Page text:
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The first Republican president once said, "While the people retain their virtue and their vigilance, no administration by any extreme of wickedness or folly can seriously injure the government in the short space of four years." If Mr. Lincoln could see what's happened in these last three-and-a-half years, he might hedge a little on that statement.
-Ronald Reagan

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Friday, September 20, 2002
Confirmation Class

There is an interesting debate among liberal bloggers over whether McConnell should be conformed for the 10th Circuit. Nathan Newman is emphatically opposed along with Yglesias. Jeff Cooper says it's the wrong fight, and Sam Heldman seems to be having trouble deciding.

I would lean towards opposing, although I believe in the end the nomination will go through. The principal reason is that I simply think Democrats can and should fight on judicial nominations, and given that 77 have been approved and only 2 rejected, it seems that on this issue as on most others Congressional Democrats have been more guilty of rolling over for Bush than excessive partisanship.

I don't doubt that Mr McConnell is highly qualified, but that is not, after all, why he was nominated. Many highly qualified people haven't received even the slightest consideration from this President and won't because they don't fit the rather narrow ideological requirements he places on potential nominees. Given that he was nominated for political reasons, his strong qualifications being more a bonus than a determining factor, I see no plausible reason why a confirmation vote shouldn't hinge on the same grounds.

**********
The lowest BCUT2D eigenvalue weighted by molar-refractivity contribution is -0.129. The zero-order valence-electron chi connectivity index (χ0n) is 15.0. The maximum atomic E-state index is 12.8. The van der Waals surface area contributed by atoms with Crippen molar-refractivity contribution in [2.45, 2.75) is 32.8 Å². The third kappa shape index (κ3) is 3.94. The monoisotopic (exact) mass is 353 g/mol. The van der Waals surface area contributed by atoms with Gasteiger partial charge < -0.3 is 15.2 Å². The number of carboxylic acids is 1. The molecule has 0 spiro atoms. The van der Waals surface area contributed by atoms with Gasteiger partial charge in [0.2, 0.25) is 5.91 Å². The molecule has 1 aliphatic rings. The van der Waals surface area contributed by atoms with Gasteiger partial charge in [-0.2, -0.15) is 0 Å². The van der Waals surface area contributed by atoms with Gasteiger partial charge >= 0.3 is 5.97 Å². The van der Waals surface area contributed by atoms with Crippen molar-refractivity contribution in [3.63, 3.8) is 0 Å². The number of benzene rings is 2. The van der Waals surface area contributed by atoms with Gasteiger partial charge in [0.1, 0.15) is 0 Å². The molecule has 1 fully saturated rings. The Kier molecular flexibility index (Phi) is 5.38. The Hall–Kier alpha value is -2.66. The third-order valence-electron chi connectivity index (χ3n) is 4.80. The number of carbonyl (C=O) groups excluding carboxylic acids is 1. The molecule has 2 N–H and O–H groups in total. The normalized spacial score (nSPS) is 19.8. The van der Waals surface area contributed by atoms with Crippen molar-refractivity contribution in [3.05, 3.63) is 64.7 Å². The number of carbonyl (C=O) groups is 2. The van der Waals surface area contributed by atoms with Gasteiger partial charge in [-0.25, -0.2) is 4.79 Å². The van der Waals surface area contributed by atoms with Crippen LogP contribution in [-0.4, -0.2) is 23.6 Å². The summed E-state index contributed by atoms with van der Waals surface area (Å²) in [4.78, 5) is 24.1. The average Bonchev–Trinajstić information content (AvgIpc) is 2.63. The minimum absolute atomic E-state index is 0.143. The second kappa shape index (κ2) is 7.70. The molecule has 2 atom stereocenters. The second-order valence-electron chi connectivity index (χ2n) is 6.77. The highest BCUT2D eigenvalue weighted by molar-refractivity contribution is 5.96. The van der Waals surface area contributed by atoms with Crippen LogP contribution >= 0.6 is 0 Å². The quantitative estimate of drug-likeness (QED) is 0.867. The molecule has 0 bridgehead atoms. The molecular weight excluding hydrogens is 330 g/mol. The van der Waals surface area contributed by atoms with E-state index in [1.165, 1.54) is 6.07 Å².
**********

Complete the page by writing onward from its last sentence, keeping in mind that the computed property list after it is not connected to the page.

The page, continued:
The arguments against such considerations seem dishonest. There was much wailing and gnashing of teeth among conservatives when the nomination of Priscilla Owens was voted down, and it was described as an unprecedented event. While I believe it is true that the Republican Senate in the Clinton years didn't actually reject any nominees other than Whyte, the act of giving a nominee an up or down vote seems far more respectful to both the nominee and the process than the preferred tactic from the Clinton years of letting nominations gather dust for years on end, refusing to act simply because some Senator didn't like the nominee but nobody could find a plausible reason to oppose. So it isn't at all an increase in the partisanship surrounding nominations, it's just an increase in the honesty employed to gain partisan ends.

The argument that there is an urgent need to approve judges because of the many current vacancies is even weaker. Setting aside the fact that the people arguing this point tend to be the very people who are responsible for all those vacancies, this quite simply isn't a good government issue. If that was the real concern of Bush and his supporters, they could solve their problems today: along with Bush's nominations, renominate a group of Clinton nominees who are known to have been well qualified. This easy compromise would make it possible to eliminate the excessive number of vacancies almost immediately. The reason they don't take or even consider this step is that their objective isn't to ensure the smooth running of the federal court system, it's to pack it with right wing ideologues.